BEECHCRAFT KING AIR B200, LEOMINSTER, MASS., APRIL 4, 2003–The NTSB determined that the pilot’s low-altitude maneuver with an excessive bank angle and his failure to maintain airspeed, which resulted in an inadvertent stall and subsequent crash into a building, caused the loss of King Air N257CG. A factor was the pilot’s impairment from prescription medications; he had morphine, the antidepressants desipramine and imipramine and the anticonvulsant carbamazepine in his system, which have detrimental effects on cognitive functions.
According to the pilot’s medical records, he suffered from a severe neurological disorder, possibly a seizure disorder, which caused frequent, unpredictable episodes of debilitating pain. Additionally, three months before the accident he was diagnosed with viral meningitis and a severe skin infection with multiple abscesses on his arm; he refused treatment for the latter. The pilot had been prescribed the antidepressant and anticonvulsant drugs, yet on his last medical application a year before the crash, he said he currently did not use any medication. He also replied “no” to item 18.1 “Neurological disorders: epilepsy, seizures, stroke, paralysis, etc.,” and “no” to item 19 “Visits to health professional within last three years.”
All but one of the occupants of the airplane were killed when the airplane hit a factory building while on approach to Fitchburg Airport at 9:35 a.m. After leaving La Guardia Airport, with five passengers on an IFR flight plan, in IMC, to Hanscom Field, Bedford, Mass., the crew later amended the destination to Fitchburg. Visibility there was 1.5 to 5 miles in fog, freezing rain and light snow, with an overcast that ranged from 700 to 1,400 feet. Both the pilot and copilot had checked the weather. The airplane, registered to FS Corsair of Concord, Mass., and operating as a Part 91 flight, was substantially damaged.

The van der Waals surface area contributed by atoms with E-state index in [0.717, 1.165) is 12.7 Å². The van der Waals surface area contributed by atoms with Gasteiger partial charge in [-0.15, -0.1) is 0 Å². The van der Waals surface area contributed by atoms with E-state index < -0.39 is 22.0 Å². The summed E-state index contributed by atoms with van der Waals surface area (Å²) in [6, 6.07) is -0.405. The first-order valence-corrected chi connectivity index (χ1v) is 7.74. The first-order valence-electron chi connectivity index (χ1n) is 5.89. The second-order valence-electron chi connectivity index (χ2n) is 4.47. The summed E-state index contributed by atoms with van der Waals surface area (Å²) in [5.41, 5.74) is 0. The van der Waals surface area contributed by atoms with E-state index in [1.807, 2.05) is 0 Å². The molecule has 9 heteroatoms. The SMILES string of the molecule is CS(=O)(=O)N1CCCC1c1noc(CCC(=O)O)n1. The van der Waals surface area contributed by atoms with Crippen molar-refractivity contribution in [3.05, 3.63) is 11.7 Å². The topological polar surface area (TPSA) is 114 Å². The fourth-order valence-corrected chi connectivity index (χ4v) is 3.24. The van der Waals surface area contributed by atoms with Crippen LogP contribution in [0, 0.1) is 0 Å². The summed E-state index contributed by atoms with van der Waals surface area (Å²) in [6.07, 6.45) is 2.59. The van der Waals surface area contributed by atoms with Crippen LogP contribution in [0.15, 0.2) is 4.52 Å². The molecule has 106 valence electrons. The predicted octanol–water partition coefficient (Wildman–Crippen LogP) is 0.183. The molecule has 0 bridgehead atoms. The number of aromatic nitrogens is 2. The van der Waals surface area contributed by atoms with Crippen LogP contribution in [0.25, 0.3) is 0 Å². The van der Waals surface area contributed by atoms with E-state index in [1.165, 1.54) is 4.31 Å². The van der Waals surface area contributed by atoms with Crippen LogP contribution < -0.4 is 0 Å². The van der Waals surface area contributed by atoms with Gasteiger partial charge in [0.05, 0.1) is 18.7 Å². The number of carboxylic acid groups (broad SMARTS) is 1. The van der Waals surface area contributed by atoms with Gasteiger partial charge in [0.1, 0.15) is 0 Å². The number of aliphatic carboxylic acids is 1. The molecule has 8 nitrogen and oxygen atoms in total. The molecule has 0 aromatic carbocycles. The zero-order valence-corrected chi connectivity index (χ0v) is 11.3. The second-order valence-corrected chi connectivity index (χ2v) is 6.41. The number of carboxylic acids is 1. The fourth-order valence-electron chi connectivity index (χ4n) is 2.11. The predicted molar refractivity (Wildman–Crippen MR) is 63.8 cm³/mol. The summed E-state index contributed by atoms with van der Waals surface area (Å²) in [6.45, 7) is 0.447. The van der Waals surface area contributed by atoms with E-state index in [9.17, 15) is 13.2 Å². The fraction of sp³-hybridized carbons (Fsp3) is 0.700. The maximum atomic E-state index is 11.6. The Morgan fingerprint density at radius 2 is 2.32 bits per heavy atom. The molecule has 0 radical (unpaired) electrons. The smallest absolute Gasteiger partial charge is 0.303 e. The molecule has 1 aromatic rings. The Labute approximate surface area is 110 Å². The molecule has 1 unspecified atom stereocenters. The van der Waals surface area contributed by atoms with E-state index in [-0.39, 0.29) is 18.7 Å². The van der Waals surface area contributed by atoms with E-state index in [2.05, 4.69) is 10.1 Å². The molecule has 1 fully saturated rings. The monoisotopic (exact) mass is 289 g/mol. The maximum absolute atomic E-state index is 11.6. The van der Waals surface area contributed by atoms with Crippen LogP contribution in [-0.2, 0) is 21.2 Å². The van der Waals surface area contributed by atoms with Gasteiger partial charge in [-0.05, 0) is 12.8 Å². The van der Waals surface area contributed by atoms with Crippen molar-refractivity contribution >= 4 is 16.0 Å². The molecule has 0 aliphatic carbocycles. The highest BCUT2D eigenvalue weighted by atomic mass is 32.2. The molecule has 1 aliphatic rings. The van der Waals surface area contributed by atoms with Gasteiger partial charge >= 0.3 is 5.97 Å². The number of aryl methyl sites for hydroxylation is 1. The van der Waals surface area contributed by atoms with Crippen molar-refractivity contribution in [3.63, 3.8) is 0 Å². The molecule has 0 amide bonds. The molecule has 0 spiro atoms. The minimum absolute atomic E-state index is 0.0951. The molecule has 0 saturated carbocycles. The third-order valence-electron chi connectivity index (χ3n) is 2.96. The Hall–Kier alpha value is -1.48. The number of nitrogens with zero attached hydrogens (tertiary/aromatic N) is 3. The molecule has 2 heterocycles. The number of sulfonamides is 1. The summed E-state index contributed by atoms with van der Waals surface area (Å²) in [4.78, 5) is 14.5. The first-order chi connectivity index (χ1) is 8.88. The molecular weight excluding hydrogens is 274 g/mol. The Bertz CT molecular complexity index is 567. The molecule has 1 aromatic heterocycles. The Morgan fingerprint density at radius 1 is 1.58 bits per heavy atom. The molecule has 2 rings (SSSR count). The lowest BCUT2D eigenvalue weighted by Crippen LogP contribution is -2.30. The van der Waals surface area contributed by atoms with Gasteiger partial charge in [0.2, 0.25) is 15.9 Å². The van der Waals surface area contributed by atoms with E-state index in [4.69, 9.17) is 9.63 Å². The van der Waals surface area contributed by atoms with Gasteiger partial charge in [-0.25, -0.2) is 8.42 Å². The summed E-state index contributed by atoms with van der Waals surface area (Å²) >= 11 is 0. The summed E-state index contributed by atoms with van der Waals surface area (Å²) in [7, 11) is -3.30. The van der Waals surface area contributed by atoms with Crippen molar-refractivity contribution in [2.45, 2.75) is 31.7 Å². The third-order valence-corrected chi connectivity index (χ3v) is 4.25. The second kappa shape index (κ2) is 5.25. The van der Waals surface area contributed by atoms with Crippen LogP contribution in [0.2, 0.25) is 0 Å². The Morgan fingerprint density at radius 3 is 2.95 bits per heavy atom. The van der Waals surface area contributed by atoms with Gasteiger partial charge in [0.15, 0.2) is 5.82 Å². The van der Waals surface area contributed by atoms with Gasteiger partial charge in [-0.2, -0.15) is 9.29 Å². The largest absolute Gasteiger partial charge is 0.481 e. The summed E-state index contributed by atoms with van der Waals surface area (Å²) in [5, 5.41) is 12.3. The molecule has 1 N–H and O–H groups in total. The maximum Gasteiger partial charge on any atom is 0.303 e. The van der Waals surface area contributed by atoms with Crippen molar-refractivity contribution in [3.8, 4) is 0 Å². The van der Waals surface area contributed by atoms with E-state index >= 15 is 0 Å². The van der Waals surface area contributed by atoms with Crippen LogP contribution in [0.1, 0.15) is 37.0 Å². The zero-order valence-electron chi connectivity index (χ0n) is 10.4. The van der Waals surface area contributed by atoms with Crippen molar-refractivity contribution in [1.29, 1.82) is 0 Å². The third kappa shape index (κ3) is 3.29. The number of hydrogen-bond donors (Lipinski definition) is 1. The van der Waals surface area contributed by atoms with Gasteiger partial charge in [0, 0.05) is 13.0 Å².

The sole survivor, a 13-year-old girl, reported that when they were close to landing, she felt the airplane enter a left turn, and the airplane became “almost completely upside down.” It briefly straightened out, then entered another left turn with a bank angle of the same severity. The airplane then seemed to roll level “just for a second,” then entered a dive “straight down” until it hit the building.
The survivor also noted that the engines were running “normally” throughout the entire flight. The steep turns did not concern her, she told the NTSB, as she had flown with the pilot before and knew he “liked to make sharp turns.”
A witness on the ground saw the airplane fly directly over Runway 14 “going in and out of low scattered clouds.” The King Air turned slightly to the right to join a left downwind for Runway 32, “in close, and very slow and low.” The airplane continued on a close tight downwind, making a slight left turn, then a steep left base-to-final turn, “90 degrees wings up.”
One witness saw the airplane make a turn “so sharp that the wings were vertical,” then enter a “nose-dive.” Weather conditions were “extremely poor,” with a low cloud deck and freezing rain.
Radar data showed the airplane descended along the GPS Runway 14 final approach course at an average groundspeed of 120 knots. It descended from 2,800 feet at the final approach fix to 1,600 feet at the missed approach point (MAP). After crossing the MAP at 9:32 a.m., the airplane maintained approximately the same course, and continued to descend, passing over the approach end of Runway 2 at an altitude of about 1,300 feet. It continued along the same course, until the last radar return was recorded at an altitude of 800 feet, at 9:34 a.m. The last radar return was positioned to the left of course, and was located approximately one nautical mile from the threshold of Runway 32.